3 months to permit Holot migrants personal items, High Court tells state

“The decision clarifies to the state that it must treat the asylum seekers in Holot with dignity."

June 13, 2017 19:40
1 minute read.
Holot Eritrea

AFRICAN REFUGEES are seen leaving the Holot detention facility.. (photo credit: REUTERS/AMIR COHEN)


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The state has three months to institute a new more open policy toward permitting migrants in open detention in Holot to bring personal items into the facility, the High Court of Justice ruled Tuesday.

Lawyer Elad Kahana who filed the petition on behalf of the Tel Aviv University Clinic for Refugee Rights, the Association for Civil Rights in Israel and others, responded that, “the state over and over again claims that Holot is not a prison and yet it treats them like prisoners.”

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“The decision clarifies to the state that it must treat the asylum seekers in Holot with dignity,” he added.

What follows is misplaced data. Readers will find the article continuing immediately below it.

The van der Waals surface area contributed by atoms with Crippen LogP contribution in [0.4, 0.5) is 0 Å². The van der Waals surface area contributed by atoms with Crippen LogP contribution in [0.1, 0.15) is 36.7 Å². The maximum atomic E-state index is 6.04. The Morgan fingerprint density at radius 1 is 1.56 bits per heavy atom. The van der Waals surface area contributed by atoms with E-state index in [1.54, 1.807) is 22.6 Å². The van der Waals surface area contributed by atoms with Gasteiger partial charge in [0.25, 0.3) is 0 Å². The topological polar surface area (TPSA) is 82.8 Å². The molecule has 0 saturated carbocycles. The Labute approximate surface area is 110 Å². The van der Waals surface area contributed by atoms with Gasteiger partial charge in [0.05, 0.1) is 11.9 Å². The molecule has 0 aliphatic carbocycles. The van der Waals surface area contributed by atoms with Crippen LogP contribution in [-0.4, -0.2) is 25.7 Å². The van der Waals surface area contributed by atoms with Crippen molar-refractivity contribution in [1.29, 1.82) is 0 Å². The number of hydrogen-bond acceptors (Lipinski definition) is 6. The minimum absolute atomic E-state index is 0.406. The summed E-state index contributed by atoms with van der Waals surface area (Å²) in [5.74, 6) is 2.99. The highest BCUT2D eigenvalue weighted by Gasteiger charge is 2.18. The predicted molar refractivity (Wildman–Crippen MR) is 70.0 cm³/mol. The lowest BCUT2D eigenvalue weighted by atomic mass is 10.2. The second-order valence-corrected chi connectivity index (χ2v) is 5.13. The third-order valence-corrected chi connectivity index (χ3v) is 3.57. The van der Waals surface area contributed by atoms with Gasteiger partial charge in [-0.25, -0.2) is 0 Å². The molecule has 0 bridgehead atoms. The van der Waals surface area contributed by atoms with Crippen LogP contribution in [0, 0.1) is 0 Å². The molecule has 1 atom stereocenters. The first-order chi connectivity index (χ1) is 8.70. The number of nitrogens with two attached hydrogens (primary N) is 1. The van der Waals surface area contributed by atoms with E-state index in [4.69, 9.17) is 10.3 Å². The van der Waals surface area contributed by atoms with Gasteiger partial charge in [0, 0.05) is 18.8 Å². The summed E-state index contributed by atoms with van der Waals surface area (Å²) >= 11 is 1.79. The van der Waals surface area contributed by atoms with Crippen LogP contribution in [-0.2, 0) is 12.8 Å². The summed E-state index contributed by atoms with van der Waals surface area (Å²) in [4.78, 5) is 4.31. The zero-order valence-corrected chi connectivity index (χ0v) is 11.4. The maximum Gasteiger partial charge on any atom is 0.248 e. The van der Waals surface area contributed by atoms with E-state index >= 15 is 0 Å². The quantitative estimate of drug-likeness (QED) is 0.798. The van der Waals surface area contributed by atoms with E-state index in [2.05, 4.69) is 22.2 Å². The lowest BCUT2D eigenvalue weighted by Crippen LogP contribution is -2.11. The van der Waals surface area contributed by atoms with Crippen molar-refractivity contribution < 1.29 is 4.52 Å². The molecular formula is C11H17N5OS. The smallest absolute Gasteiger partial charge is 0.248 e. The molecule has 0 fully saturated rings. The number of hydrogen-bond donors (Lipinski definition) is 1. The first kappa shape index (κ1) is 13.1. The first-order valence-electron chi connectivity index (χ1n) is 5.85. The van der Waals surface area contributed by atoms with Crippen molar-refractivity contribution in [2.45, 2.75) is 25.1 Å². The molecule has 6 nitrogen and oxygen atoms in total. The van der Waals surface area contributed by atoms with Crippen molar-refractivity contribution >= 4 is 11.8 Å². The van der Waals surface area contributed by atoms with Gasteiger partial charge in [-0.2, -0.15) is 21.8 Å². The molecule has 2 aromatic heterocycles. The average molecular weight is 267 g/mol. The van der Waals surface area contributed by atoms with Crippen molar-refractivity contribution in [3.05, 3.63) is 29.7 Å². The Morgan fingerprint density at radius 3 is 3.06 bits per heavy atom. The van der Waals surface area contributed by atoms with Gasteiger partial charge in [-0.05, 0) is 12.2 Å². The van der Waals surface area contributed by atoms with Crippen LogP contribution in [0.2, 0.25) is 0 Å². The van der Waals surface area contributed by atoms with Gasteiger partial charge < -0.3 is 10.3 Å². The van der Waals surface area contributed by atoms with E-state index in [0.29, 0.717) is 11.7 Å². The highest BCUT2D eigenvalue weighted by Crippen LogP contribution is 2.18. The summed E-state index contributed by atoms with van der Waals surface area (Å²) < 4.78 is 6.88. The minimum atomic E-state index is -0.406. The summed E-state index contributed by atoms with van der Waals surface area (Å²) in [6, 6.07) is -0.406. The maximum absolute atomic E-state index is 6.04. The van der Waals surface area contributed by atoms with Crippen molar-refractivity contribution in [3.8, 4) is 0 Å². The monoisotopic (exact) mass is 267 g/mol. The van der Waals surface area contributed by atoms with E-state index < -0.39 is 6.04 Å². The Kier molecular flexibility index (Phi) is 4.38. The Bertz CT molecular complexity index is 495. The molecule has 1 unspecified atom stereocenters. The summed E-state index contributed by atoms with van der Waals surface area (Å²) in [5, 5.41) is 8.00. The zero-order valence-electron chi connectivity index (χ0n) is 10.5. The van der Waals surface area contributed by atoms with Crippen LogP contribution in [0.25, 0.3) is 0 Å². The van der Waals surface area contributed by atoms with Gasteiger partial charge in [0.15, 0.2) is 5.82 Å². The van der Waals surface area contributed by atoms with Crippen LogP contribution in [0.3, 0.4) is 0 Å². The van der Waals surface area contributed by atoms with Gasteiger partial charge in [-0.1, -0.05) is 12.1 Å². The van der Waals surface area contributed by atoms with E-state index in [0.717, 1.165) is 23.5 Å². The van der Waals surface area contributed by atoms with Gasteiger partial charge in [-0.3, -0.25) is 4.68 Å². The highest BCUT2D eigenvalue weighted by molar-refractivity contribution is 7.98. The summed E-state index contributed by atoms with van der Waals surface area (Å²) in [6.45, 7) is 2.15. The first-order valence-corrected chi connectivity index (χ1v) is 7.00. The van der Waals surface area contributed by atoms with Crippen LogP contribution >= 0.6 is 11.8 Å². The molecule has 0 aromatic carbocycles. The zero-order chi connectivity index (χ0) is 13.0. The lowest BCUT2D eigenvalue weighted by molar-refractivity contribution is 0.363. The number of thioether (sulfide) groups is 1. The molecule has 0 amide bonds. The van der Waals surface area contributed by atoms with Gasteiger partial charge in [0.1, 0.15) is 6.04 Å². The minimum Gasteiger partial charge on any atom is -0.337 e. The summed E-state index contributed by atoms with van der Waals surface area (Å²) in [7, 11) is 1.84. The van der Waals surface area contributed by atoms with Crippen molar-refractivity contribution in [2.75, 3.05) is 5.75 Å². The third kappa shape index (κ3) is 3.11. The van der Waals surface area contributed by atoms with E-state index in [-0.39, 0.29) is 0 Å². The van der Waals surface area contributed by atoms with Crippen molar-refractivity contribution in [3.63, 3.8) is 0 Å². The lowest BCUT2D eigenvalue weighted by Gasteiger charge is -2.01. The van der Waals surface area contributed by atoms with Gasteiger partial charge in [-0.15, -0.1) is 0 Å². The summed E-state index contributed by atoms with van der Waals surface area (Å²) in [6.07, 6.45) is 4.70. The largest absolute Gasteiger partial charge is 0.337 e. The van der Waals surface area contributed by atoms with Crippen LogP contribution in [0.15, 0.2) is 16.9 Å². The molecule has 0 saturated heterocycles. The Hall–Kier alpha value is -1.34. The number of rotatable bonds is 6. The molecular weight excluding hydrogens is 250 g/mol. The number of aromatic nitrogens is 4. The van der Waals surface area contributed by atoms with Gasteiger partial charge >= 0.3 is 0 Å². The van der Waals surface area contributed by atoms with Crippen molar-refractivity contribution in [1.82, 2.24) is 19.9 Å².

The short three month deadline set down by Deputy High Court President Elyakim Rubinstein and two other justices, which he announced as part of his retirement ceremony, put heavy pressure on the state to make quick changes to its policies regarding what items migrants can bring into Holot.

 Open detention is controversial; Israel asserts it is appropriately treating migrants who illegally crossed into the country to improve the economic situation. Human rights advocates say Israel is treating them illegally, barely at the level above “real criminals,” while migrants fled to Israel to avoid persecution in their home countries.

Another related decision gave the state nine months to reduce the number of migrants kept in each room in Holot from the current standard number of 10 per room.

Even before the rulings, the state had said that it now permits migrants to bring additional items into Holot and had clarified contradictions of old regulations.

But ACRI noted that migrants are still not permitted to bring soap, deodorant and various shaving related products into Holot, with little or no rational reason for the prohibition for a sector of persons who are not considered “criminals,” even as they crossed into Israel illegally.

ACRI and its partners asserted that the root problem is that the state is trying to make migrants’ lives difficult as part of an unconstitutional policy to encourage them to leave the country.

In August 2015, the High Court rejected a 20 month open detention period for migrants in Holot as unconstitutional, but accepted a 12 month detention period.

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